Following my time in the Harare area a 4 hour drive to Bulawayo took me to the farm of Peter Cunningham, successful ostrich farmer and visionary, who seeks to help empower the poor by ‘out-sourcing’ the husbandry of young ostriches to village people and then buying them back for processing. I was also amazed to hear of some of the ways in which he and his workers have been literally protected by angels from some opposition in recent years. What a mighty God we serve!
On the Sunday I visited Crossroads church in Kezi, a vibrant energetic church meeting in a tent (recently decimated by storms) and ably led by Stephen Manhanga. Over a hundred people attended (some having been unable to do so as they had to stay in their fields to chase the baboons away – not a problem I am familiar with in Brighton!) and were released in energetic worship and prayer. I was greatly encouraged to join them in about 20 minutes of sustained prayer for the nations, particularly Kenya and Ghana on this occasion. They do this weekly – they have mission in their DNA. Well done Stephen! Have a look at this short video.
Here too I was able to visit farms that have been helped by the crisis fund and saw healthy crops of maize, sorgum and sunflowers.
On the Monday I took a training workshop on the liberating role of administration in the church – how gifted administration releases leadership and members into their gifting – and some practical administration skills. It is always a joy to help people who are hungry to learn!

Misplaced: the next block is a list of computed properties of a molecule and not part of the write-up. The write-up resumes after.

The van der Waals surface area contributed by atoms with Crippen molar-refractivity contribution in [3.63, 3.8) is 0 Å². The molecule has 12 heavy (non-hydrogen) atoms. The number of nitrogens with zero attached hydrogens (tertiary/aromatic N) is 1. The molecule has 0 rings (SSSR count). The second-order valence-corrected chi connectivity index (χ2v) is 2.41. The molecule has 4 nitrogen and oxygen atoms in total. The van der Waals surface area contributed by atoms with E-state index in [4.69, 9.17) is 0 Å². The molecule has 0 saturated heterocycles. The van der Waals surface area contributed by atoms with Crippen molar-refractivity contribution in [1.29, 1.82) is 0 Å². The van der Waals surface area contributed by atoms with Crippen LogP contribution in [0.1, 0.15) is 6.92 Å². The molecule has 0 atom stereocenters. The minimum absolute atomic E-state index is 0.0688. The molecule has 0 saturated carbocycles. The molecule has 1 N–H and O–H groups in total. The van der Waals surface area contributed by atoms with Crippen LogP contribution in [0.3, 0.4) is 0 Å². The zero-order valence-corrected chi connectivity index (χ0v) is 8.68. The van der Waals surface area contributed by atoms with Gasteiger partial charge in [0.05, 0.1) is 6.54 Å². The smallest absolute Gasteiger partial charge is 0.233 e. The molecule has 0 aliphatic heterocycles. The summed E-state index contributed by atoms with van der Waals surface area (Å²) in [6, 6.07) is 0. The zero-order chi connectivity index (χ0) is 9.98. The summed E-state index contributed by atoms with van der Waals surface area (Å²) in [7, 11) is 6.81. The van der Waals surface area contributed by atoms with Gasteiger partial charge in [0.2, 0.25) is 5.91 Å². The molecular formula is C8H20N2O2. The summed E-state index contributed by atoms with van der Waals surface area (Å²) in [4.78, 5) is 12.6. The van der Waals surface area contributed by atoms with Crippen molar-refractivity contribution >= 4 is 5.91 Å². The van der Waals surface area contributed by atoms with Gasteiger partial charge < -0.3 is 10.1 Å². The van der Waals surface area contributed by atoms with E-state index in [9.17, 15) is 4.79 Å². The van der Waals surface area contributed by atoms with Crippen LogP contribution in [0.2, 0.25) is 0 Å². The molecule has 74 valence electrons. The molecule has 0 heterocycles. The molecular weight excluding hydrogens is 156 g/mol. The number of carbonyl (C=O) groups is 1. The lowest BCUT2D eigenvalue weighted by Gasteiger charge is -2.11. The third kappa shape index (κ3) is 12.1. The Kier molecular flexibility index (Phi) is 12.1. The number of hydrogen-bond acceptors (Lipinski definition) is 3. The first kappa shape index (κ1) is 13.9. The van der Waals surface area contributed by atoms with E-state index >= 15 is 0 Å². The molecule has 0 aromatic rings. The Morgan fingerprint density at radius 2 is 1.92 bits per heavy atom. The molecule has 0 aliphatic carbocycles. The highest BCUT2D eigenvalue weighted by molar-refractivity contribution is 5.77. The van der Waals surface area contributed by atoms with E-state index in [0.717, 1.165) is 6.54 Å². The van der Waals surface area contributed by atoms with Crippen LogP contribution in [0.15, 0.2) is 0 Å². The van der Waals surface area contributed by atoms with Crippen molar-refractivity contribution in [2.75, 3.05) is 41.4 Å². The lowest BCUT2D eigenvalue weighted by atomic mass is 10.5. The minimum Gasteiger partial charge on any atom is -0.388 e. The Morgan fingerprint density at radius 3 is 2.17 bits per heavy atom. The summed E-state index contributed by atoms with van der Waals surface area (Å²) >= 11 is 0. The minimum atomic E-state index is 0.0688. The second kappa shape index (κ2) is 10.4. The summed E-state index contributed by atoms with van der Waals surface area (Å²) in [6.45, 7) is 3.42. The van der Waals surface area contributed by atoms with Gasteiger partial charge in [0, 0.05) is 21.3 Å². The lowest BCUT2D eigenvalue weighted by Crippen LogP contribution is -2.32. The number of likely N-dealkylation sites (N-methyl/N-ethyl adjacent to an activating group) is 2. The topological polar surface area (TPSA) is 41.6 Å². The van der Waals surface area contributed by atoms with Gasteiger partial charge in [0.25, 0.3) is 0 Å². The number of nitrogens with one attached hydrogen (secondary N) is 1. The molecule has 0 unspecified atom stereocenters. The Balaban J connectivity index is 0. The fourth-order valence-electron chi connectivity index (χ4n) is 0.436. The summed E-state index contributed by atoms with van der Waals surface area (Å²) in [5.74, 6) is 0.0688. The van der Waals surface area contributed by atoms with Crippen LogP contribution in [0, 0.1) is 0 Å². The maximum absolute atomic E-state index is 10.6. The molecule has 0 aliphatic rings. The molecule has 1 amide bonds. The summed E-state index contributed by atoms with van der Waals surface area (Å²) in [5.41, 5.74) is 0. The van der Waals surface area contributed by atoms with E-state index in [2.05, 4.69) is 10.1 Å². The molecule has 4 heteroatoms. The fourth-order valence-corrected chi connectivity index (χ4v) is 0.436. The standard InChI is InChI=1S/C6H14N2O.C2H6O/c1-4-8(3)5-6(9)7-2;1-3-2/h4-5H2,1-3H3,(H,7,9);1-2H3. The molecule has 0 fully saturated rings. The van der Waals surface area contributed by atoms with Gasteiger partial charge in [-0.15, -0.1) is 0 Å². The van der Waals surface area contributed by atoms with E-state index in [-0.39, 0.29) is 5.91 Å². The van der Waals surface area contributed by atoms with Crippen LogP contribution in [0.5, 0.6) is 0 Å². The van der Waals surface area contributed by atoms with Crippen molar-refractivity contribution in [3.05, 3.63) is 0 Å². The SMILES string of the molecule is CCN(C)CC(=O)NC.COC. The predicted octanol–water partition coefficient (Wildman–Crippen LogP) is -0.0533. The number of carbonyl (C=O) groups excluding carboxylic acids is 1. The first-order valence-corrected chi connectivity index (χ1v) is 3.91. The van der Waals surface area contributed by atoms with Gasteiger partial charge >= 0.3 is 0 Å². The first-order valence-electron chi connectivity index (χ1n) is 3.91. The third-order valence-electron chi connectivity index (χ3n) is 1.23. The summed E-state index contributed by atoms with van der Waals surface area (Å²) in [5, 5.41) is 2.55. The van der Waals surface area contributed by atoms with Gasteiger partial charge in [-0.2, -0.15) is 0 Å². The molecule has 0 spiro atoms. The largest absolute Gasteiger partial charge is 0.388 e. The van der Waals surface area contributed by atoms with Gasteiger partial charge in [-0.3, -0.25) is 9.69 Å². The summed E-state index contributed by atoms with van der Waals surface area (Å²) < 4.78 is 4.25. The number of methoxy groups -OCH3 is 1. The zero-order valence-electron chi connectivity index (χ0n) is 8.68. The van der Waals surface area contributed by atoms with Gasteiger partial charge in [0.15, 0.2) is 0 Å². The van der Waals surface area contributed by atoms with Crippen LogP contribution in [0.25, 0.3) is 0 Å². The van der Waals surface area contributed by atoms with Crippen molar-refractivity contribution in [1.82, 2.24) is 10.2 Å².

A few days later I was taken to the 8 hectare site of this church plant outside Bulawayo. Typical of the church planting strategy in Zimbabwe they are serving their community by training in Foundations for Farming. I saw the first impressive crop of maize on this recently cleared land, a wonderful example to those who live in the area and who have, until recently, been surviving on handouts from an NGO.
I then visited some of the members in their corrugated iron shacks, an experience etched in my memory. Ovens in the sunshine, fridges at night and sieves in the rain (re-used corrugated iron) these homes are unbelievable inadequate to a western eye. Add to that a 6km walk to collect water, 90+% unemployment and life expectancy of only 32 years across the nation, and it makes our personal problems seem like only momentary light afflictions. Yet in the midst of this I found a grandmother and neighbour sitting on the ground outside their home studying the book of Isaiah with 3 little children and umpteen chickens running around them. These were our sisters in the Lord – what an example they presented!
Zimbabwe is an inspiration. I can only reiterate the words with which I began part 1 of this report. Everybody says ‘what good can come out of Zimbabwe?’ Well, I believe a great deal can and that we shall be the recipients of much blessing from that nation in due course as we learn from the churches’ contribution to the rebuilding of the nation.